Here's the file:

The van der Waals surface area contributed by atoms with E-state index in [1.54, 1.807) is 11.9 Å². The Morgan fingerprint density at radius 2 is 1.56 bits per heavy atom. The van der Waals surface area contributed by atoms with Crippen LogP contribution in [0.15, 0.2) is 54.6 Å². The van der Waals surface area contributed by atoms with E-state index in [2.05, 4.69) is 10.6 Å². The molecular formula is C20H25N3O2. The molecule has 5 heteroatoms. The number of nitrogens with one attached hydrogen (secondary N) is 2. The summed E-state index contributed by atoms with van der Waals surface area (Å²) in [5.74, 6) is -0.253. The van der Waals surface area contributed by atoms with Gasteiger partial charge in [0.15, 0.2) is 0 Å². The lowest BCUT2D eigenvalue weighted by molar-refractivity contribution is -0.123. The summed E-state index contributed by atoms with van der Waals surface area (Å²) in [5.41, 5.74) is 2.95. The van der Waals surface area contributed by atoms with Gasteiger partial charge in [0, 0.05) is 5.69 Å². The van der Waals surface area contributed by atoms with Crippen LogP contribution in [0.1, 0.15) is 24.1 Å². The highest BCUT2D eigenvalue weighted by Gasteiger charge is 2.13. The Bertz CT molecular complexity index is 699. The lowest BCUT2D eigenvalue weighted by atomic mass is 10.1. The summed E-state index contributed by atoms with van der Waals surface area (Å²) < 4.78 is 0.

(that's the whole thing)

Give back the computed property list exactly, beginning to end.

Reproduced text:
The van der Waals surface area contributed by atoms with E-state index in [1.54, 1.807) is 11.9 Å². The Morgan fingerprint density at radius 2 is 1.56 bits per heavy atom. The van der Waals surface area contributed by atoms with Crippen LogP contribution in [0.15, 0.2) is 54.6 Å². The van der Waals surface area contributed by atoms with E-state index in [2.05, 4.69) is 10.6 Å². The molecular formula is C20H25N3O2. The molecule has 5 heteroatoms. The number of nitrogens with one attached hydrogen (secondary N) is 2. The summed E-state index contributed by atoms with van der Waals surface area (Å²) in [5.74, 6) is -0.253. The van der Waals surface area contributed by atoms with Gasteiger partial charge in [0.15, 0.2) is 0 Å². The lowest BCUT2D eigenvalue weighted by molar-refractivity contribution is -0.123. The summed E-state index contributed by atoms with van der Waals surface area (Å²) in [5.41, 5.74) is 2.95. The van der Waals surface area contributed by atoms with Gasteiger partial charge in [0, 0.05) is 5.69 Å². The van der Waals surface area contributed by atoms with Crippen LogP contribution in [0.1, 0.15) is 24.1 Å². The highest BCUT2D eigenvalue weighted by Gasteiger charge is 2.13. The Bertz CT molecular complexity index is 699. The lowest BCUT2D eigenvalue weighted by atomic mass is 10.1. The summed E-state index contributed by atoms with van der Waals surface area (Å²) < 4.78 is 0.